Can a Wordpress plugin cause a Squid error?
January 14, 2010 5:34 PM   Subscribe

I'm getting a "Zero Sized Reply" error after migrating my blog to a dedicated server. "Squid did not receive any data for this request," it says. Could a Wordpress plugin cause this? Details and background inside.

After years of headaches with my old hosting provider, and several hackings -- due at least in part to my failure to upgrade to the latest version of WordPress, but in at least one case possibly also a security issue on the provider's end -- I switched to a new provider. I hired a knowledgeable friend to help me disinfect my site first, and we (by which I mean he) migrated everything over to grid service at the new provider. The hackings had made me paranoid, however, and after a month went by without event I decided to upgrade to a dedicated server.

Once again, I hired the friend to help with the move, and he did a great job. He's in a slightly weird position, though, because he normally does everything -- from design to coding to tech -- for his clients, and in my case he's dealing with a pre-existing set-up. I've been blogging since 2002 and been on WordPress all that time, but the tech side of all of this has always been mostly above my head. I know html, and that's about it. But I digress.

He got everything moved to the dedicated server on Tuesday. There was a phpMyAdmin problem initially, but he rebooted the server and everything seemed fine.

Early this afternoon, though, I tried to load my site and got a "Zero Sized Reply" error saying "Squid did not receive any data for this request." Once again he rebooted, and everything was fine, but we put in a support query with the hosting provider, asking whether the problem could be due to having both a grid account (I've put in a close request but it has not yet been processed) and a dedicated server for the same domain. Support says the error is with Squid, and of course that's third party software, so it's up to us to figure out what the problem is.

Does anyone have any idea how Squid might be involved? I don't think core WordPress uses Squid (but please correct me if I'm wrong). Could the error be originating with one of my WordPress Plugins?

I've been trying to research each of them, but not turning up much. In case it helps, here are the plugins I'm using: Akismet, Contact Form 7, Google Analyticator, Sideblog Wordpress Plugin, Twitter Tools, WordPress Exploit Scanner, WP-DBManager, and WPtouch iPhone Theme.

Thanks for any help you're able to offer -- and sorry about my relative cluelessness.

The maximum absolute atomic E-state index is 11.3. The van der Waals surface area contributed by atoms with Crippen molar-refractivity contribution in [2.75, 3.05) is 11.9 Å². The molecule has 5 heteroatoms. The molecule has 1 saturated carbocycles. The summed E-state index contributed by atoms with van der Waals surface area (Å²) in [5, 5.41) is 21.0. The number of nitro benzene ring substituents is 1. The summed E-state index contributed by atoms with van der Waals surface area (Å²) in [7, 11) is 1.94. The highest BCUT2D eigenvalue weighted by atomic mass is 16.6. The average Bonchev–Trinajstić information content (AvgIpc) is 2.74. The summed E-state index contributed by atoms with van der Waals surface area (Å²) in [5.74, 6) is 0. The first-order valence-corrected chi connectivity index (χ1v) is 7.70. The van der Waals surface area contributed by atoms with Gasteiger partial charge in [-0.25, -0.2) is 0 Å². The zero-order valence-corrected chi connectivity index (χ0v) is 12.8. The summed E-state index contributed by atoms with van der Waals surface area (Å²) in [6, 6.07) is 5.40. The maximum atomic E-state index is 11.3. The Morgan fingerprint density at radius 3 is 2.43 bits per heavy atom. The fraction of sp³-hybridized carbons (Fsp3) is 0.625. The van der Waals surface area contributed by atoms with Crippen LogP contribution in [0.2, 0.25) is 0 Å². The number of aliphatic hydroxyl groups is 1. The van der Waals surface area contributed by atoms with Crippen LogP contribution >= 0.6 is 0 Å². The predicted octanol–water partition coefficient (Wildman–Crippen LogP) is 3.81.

posted by maud to Technology (4 answers total)
Squid is a reverse proxy cache, it's a piece of software that sits between you and a bunch of web servers and caches (holds on to so it can serve quickly for a while) page requests. It's often run on dedicated hosts and isn't the kind of thing most people would ever install, however it is often used by grid computing/large scalability folks.

It sounds like your migration didn't take (dns updates taking a long time?) or there's some other bug. I'd reboot your computer (the one you're browsing on), see if you still get the error, and if you do, get someone else to check and see if the site loads fine for them. If other people are getting the error too, then the question is why your site's spitting out blank pages (usually a php error, check the apache error log) and why squid is sitting in front of your dedicated server (it shouldn't be).

I suppose it's possible that your friend is running squid on the server, though that seems unlikely. If he is, your problem is probably a php or db error and you should check (or have him check) the web server error log.
posted by jeffkramer at 6:07 PM on January 14, 2010

I'd check your server logs on the new machine first. If the requests are reaching it, I'd disable all plugins (& comments too, since antispam will be off).

Squid might be running on your end - your employer or ISP - or on the server. The diagnostic "zero byte" error page should have the name of the server it's running on.
posted by Pronoiac at 6:31 PM on January 14, 2010

Response by poster: This is all really helpful. I forgot to say that I could tell from my stats that no one else was able to reach the site either. There was a 25-minute discontinuation of traffic, apart from a handful of visitors who came in through Google, using cache (probably they were checking to see if the site had been hacked again).
posted by maud at 6:36 PM on January 14, 2010

I'd check the error logs then, or see if you can hit static files (images, css files, robots.txt, the sort of thing you can see through your ftp client). Without knowing what web server you're running it's hard to give specifics, but php also has an option where it'll print those errors to the page instead of return nothing.
posted by jeffkramer at 9:55 PM on January 14, 2010

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